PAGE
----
You might remember Powwow from an article that Brian wrote back in May as they emerged from stealth mode. They re-factor Windows and web applications for use on iOS devices without any modifications to the application source code. Thus far, the solution has been limited to iPads, but on Monday they will announce the upcoming addition of an iPhone client.
The challenge of creating a solution for iPhones is one of screen size. For iPads, the work was half done since the screen size is large enough to support what could be rather large areas of Windows applications while also giving a large enough area for gestures and UI transformations (like button sizes). As cool as the technology is, though, using it on an iPhone still didn’t provide a great experience. This new client addresses that.
To address the problem, Powwow is using their existing capability of breaking an application into “screens.” Think of a screen like Spaces on a Mac or Virtual Desktops on Linux, except that instead of placing specific applications on a screen, you’re putting specific parts of an application UI that belong together on each screen.
Take, for instance, Seer. The full application on a Windows desktop might look like this:
Trying to use that on an iPad would be difficult to say the least, so Powwow lets you break out each individual control and place them on different screens.
On the iPad, you might have the top two sections tracking and purchasing stocks placed on one screen, while you’d put the reporting features (the bottom part of the full app) on another screen. Also notice how the “Buy” and “Sell” buttons are enlarged for fingertips.
Still, there are too many things to make this usable on an iPhone, and since Powwow was focused on the iPad, they didn’t release an iPhone app. Using the screens feature, they can now carve up an application to make it much easier to use on iPhones. As you can see from the image below, each segment of the app has been placed on its own screen to make it easier to navigate and use.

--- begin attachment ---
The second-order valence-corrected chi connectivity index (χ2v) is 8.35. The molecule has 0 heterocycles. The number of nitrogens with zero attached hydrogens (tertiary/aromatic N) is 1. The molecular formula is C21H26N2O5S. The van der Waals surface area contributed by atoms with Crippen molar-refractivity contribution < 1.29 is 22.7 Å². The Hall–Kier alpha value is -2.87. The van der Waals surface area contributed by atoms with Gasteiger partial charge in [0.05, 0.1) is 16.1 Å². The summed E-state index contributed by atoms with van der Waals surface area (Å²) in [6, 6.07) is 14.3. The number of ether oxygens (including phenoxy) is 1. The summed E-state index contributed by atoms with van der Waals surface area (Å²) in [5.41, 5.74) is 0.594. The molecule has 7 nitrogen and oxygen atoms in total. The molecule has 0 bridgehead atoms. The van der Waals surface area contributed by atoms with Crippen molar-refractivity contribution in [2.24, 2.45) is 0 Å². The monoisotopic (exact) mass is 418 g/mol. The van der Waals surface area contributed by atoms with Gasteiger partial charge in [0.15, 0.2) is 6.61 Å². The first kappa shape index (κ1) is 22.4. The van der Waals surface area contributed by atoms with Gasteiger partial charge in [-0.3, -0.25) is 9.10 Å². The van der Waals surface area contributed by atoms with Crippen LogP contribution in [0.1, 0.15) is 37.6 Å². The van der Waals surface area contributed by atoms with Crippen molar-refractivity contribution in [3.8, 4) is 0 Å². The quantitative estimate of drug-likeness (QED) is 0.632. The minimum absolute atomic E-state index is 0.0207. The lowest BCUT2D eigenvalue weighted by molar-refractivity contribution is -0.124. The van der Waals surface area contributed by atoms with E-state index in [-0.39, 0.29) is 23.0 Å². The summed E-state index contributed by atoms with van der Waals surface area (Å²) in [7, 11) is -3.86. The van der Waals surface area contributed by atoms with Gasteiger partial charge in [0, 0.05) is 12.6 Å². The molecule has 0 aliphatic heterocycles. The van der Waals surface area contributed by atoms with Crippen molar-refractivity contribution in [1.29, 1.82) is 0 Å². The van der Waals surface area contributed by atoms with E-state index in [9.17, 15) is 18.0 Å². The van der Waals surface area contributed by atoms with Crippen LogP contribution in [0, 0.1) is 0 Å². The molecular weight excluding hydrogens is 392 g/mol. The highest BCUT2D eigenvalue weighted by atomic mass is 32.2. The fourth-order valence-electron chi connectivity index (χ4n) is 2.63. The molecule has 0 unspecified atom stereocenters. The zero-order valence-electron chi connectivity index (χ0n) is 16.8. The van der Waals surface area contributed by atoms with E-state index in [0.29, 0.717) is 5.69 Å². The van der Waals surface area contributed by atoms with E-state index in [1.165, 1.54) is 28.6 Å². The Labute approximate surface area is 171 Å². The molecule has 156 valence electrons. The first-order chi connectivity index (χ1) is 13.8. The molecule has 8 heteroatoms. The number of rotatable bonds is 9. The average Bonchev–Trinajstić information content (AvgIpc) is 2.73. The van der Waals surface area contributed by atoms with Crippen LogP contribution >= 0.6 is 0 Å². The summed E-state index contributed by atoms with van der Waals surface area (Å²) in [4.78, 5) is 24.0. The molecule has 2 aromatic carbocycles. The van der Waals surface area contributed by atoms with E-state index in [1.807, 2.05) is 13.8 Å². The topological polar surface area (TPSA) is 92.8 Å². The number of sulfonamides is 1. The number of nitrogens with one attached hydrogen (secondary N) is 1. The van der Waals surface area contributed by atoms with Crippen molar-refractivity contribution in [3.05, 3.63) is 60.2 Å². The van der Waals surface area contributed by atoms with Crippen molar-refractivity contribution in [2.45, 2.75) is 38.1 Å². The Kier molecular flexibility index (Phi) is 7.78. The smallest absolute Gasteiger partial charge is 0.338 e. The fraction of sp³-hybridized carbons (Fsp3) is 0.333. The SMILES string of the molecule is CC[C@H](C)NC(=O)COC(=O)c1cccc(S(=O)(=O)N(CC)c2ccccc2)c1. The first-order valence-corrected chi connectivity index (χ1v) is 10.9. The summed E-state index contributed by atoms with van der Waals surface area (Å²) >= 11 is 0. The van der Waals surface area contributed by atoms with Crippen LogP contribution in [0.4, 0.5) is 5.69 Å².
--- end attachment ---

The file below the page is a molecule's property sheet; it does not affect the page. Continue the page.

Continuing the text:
It’s exciting to see real innovation in the mobility space while still focusing on Windows apps. Powwow uses apps running on RDSH servers, converts the RDP to HTML5, and delivers the app with device-specific transformations to the clients. No matter what devices a user connects from, they’ll always get the optimal UI for each application.
I’m excited by this kind of technology because while we’d love to move all of our applications off of Windows to something on the web, in the cloud, or to native applications, the state of the industry today makes that nearly impossible to do unless you have very few applications. We’ve wanted a technology like this for some time, and while there have been some advances made with regards to context-aware keyboards and gesture mapping, the more comprehensive app refactoring solutions have required some sort of modification to the apps code. For homegrown applications, solutions like the Citrix Mobility SDK make sense, but there wasn’t anything that could deal with all those other off the shelf or long-forgotten home grown apps (let’s call them “lost-source”).
Frankly, I think it’s just a matter of time before VMware or Citrix snatches up Powwow (and/or their competitor, Capriza). In the meantime, Powwow offers free trials and 5-seat license packs to anyone interested, so try it out for yourself. If you’re at BriForum next week, they’ll be there exhibiting, even doing a live app transformation on stage.